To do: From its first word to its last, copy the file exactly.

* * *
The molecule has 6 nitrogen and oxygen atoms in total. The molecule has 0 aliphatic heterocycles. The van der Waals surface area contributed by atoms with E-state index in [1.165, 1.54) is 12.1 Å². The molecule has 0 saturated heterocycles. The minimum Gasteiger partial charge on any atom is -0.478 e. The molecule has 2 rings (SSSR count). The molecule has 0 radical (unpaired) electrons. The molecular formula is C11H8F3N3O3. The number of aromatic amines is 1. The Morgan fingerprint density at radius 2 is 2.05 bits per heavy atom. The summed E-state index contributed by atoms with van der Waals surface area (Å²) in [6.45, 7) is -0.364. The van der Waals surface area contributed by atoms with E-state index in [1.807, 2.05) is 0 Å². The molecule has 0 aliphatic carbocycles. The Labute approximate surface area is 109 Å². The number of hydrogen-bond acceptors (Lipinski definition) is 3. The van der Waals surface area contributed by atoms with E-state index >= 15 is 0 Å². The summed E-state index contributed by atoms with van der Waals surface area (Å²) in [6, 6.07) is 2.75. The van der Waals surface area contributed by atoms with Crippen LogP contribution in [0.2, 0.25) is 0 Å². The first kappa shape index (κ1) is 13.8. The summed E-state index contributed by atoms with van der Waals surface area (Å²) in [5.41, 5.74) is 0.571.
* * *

The molecule has 6 nitrogen and oxygen atoms in total. The molecule has 0 aliphatic heterocycles. The van der Waals surface area contributed by atoms with E-state index in [1.165, 1.54) is 12.1 Å². The molecule has 0 saturated heterocycles. The minimum Gasteiger partial charge on any atom is -0.478 e. The molecule has 2 rings (SSSR count). The molecule has 0 radical (unpaired) electrons. The molecular formula is C11H8F3N3O3. The number of aromatic amines is 1. The Morgan fingerprint density at radius 2 is 2.05 bits per heavy atom. The summed E-state index contributed by atoms with van der Waals surface area (Å²) in [6.45, 7) is -0.364. The van der Waals surface area contributed by atoms with E-state index in [1.807, 2.05) is 0 Å². The molecule has 0 aliphatic carbocycles. The Labute approximate surface area is 109 Å². The number of hydrogen-bond acceptors (Lipinski definition) is 3. The van der Waals surface area contributed by atoms with E-state index >= 15 is 0 Å². The summed E-state index contributed by atoms with van der Waals surface area (Å²) in [6, 6.07) is 2.75. The van der Waals surface area contributed by atoms with Crippen LogP contribution in [0.2, 0.25) is 0 Å². The first kappa shape index (κ1) is 13.8. The summed E-state index contributed by atoms with van der Waals surface area (Å²) in [5.41, 5.74) is 0.571.